Open-but-full list ban sparks retention fears

Proposals to end open-but-full lists could push many GPs into leaving the NHS.

Calling a halt to open-but-full lists could backfire, GPs have warned.

The move, which is outlined in the health outside hospitals White Paper and will be introduced in England by 2007/8, could trigger a mass exodus of GPs who are approaching retirement age in some of the most deprived areas of the country.

Birmingham LMC has warned that many single-handed GPs with large lists are close to retirement but might go earlier if the government forced the issue (GP, 3 March 2006).

More than 20 per cent of GPs in the UK are over 55, according to DoH figures from September 2004. But in some parts of the country, up to 37 per cent of GPs are in this age group.

These include several regions where GPs are operating open-but-full lists in the face of mounting workload pressures and a GP recruitment crisis.

GPs nearing retirement

In Liverpool about 27 per cent of GPs could retire in the next five years, according to LMC secretary Dr Rob Barnett. 'We have a large proportion of small, single-handed practices,' he added.

Leigh GP Dr Stephen Fox said that more than 37 per cent of GPs in his area of Lancashire were over 55. Ashton, Wigan and Leigh PCT could not provide exact figures on closed or open-but-full lists because a PCT spokesman said 'the position is changing all the time'. But he acknowledged there was a problem.

'Our main problem is allocations,' said Dr Fox. 'We can deal with patients who choose to walk into our practices, but not those allocated by the PCT. That isn't patient choice.'

GPs in more prosperous areas are also struggling because of under-capacity but this is being caused by an influx of new patients. In the south-east, demand is outstripping capacity.

Kent LMC vice-chairman Dr Stephen Meech said: 'The whole situation is bad. We don't feel good about having lists that are open but full. Our practice is in an area where a lot of new people are coming in and we are trying to provide a quality service.

'On the one hand, the government is imposing new quality standards, then it expects us to take on more patients without increased resources.

'The real issue is that there are not enough GPs. You can bring in alternative providers, but that will not solve the problem because it will not increase the number of GPs.'

Dr Barnett said that PCTs should work with practices to try to keep lists open where possible, but face the reality that sometimes they needed to close.

The regulations allow primary care organisations to stop practices with closed lists doing enhanced services. 'Eighteen months ago, some PCTs in Liverpool tried to do that, but they stopped when they realised it was not good for PCTs or patients,' he added.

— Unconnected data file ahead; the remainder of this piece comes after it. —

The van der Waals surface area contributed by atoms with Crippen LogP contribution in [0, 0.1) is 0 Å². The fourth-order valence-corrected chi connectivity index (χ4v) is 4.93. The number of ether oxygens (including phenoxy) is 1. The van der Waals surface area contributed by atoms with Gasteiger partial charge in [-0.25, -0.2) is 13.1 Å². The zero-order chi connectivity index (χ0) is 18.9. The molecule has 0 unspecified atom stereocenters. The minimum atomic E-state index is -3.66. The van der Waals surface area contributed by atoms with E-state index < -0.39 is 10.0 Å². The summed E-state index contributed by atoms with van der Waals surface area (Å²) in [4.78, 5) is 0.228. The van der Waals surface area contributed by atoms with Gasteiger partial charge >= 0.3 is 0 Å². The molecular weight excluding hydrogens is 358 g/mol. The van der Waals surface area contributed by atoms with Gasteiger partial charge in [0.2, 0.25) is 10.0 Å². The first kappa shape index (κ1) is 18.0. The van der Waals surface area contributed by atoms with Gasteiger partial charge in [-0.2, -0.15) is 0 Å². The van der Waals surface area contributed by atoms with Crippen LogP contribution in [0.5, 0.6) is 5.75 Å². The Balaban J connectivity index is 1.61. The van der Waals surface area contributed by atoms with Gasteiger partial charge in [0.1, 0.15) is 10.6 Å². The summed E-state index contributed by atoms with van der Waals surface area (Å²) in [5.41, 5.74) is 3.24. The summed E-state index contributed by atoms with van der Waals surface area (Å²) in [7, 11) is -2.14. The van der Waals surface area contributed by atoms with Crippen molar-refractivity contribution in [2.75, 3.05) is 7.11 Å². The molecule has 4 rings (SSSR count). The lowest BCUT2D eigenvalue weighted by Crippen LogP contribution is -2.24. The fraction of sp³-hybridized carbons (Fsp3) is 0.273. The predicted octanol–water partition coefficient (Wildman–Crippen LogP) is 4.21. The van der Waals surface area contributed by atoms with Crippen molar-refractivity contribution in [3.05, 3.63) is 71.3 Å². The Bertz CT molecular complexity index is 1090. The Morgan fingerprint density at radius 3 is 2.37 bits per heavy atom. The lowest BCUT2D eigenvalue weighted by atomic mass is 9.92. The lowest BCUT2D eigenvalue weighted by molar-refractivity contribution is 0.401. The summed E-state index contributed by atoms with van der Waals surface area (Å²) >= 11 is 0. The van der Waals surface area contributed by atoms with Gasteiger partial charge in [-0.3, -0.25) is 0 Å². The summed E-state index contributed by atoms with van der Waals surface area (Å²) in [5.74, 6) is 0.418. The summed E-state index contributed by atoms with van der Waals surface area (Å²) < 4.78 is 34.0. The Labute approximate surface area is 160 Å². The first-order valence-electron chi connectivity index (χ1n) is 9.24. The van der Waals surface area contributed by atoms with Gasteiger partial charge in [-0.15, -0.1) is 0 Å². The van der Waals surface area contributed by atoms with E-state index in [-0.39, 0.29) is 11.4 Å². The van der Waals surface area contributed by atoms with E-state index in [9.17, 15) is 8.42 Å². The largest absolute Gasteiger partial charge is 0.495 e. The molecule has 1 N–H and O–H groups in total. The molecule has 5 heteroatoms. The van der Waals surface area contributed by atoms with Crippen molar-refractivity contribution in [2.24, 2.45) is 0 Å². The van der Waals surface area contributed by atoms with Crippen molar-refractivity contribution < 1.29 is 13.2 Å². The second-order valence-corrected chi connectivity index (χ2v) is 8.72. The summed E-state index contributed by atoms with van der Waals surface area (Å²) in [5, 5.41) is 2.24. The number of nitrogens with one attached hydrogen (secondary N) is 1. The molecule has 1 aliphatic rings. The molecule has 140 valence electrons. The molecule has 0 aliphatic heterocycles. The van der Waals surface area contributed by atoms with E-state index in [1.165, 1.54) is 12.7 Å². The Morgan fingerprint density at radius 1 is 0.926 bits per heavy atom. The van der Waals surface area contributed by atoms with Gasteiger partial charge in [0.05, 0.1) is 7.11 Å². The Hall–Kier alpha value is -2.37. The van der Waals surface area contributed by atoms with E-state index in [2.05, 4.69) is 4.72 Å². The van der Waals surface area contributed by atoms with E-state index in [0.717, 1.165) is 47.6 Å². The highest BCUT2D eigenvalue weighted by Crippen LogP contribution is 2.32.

The problem of practices with open-but-full lists is significant. According to a GP survey, it affects more than 5 per cent of practices in England, while a further 2.5 per cent of practices have lists that are formally closed.

Changing the rules according to the White Paper proposals would treble the number of practices with closed lists to almost 8 per cent. LMCs say the real figures could be even higher because many PCTs refuse to acknowledge that practice lists are full.

In Birmingham, 40 out of 76 practices have open-but-full lists, while eight have closed lists. The area has such severe GP recruitment problems that the PCT has now opted to put some GP services out to tender.

The PCT has invited expressions of interest in running two practices.

One is where the GP is retiring and the other is a new practice in Aston, for which purpose-built premises are due to open next year.

According to Dr Vijay Bathla, chairman of Heart of Birmingham PCT professional executive committee, the GP shortage has been compounded by a lack of training places and funding, 'although we have trainers if the funding was there'.

Dr Bathla said the PCT has tried to address the shortage, but there are continuing problems. As a result, the PCT decided to resort to open tendering to run the two practices. He said: 'GPs and anyone else can apply.'

Managing workload

Barry O'Neil, commissioning manager for Heart of Birmingham PCT, said that GPs had been struggling with workload pressures for some time. 'There is a high workload and having open-but-full lists is a way of managing that.'

He said that by opening up the tendering process, the PCT is looking to find new providers, rather than recruit from within its own boundaries.

NHS Alliance chairman Dr Michael Dixon said practices where lists are full will have to think carefully about whether they want people to come in under the national procurement scheme or to expand their practice through a branch or sister surgery, or some other way.

'Where there are closed or open-but-full lists, that's where the government wants to identify new providers so patients can register. That will concentrate GPs' minds when considering what to do about their lists. The government has a point. Ultimately, it's a question of whether patients can register.'

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